CES - A sensitive arm is the next big thing for robots

The next big thing for robots is creating an arm that can manipulate objects in a similar way to that of a human, Microsoft's robotics chief said.

Making a robot laugh by tickling it may be fun, but robots could mean real business when they get arms and hands that mimic the dexterity and sensitivity of humans.

Robots with fully functioning arms would be able to set tables, load dishwashers and pick up delicate objects, said Tandy Trower, general manager of Microsoft's robotics group, during an interview at the International Consumer Electronics show in Las Vegas.

"That will be the tipping point. Once robots can manipulate things in our environment in a safe way, they can do virtually anything a human can possibly do physically."

The hardware needed for that may be available in five years, but the real challenge will be in programming the robot, Trower said. Software that allows robots to figure out surface textures and identify objects will require many lines of complex code that takes a long time to write, Trower said.

While hoping for a fully-functioning arm is reasonable, expecting real intelligence is another matter, Trower said.

"The artificial intelligence community has struggled for years to create models that allow technology to be more expansive. What we find today are crude things," like robots with limited human interaction, Trower said.

Building smart robots that can interact with people requires not only smart robot programmers, but also experts in other fields like communications and interfaces.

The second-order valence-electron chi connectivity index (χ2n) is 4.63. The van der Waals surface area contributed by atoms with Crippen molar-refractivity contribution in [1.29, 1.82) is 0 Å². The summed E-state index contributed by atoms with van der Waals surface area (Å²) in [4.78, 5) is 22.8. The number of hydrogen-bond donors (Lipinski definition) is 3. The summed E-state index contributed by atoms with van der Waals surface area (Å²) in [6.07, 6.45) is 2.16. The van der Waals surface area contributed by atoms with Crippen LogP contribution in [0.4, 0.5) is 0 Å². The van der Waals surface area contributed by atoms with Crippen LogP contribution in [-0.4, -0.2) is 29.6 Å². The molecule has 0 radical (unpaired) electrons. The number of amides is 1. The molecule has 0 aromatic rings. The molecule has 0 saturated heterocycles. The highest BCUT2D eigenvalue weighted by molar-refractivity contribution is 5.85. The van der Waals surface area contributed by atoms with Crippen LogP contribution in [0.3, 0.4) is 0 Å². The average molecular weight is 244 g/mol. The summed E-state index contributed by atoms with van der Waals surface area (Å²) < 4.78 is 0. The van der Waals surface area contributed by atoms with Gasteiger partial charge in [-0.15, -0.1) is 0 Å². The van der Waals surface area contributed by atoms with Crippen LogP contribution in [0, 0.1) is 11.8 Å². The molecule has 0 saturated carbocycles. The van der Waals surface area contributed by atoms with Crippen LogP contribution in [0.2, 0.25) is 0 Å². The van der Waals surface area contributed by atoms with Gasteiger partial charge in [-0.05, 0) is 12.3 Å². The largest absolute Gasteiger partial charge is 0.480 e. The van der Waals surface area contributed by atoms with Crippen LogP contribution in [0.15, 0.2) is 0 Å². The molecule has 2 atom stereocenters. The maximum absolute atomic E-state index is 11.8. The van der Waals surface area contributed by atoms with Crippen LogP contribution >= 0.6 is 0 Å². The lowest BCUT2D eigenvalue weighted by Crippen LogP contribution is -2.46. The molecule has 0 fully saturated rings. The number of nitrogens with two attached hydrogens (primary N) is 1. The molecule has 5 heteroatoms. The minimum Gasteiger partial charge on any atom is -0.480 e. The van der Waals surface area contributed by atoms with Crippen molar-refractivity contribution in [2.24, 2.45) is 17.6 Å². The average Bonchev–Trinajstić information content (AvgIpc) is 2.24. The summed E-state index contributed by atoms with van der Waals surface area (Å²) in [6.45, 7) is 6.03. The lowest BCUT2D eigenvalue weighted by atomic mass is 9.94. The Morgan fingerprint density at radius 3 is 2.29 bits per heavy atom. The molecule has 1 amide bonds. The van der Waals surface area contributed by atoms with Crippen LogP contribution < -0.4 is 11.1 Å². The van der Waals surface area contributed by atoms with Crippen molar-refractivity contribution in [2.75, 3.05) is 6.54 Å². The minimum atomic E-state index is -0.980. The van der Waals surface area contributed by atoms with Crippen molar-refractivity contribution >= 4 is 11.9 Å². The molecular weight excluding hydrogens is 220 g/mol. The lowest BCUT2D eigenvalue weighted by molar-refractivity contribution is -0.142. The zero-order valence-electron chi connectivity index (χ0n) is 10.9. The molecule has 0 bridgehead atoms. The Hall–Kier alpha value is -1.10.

Predictions in the 1960s that PCs would control humans were overblown, and the PC remains a servant to us today. The chance that robots will rise up and control humans is also not very likely, Trower said.

Still, they will play a significant part in our lives. They could help ensure that a person's elderly parents living alone take their medicines on time, Trower said. "Humans might get exasperated, but robots are never going to get tired of saying, 'Here, take your medications.'"

Robots already work in emergency situations and are saving lives, Trower noted. Robots from iRobot are being used to search for improvised explosive devices in Iraq, for example.

"Robots have proven themselves to be more useful and not your imaginary threat that we've seen Hollywood [movies] portray," Trower said.

The health care industry may be a big growth opportunity for robotics, but it will require programmers with specialized skills to create robots intended to work in a doctor's surgery, for example, he said.

To improve the quality of programmers, universities are trying to introduce mainstream robotics courses. Carnegie Mellon University, for example, has started a course based on Microsoft's Robotics Studio software, according to Trower.

Another challenge is creating interoperability between the various software platforms and tools used to program robots. Getting away from proprietary systems will make it easier to exchange ideas and software code and help people build reliable robots, Trower said.

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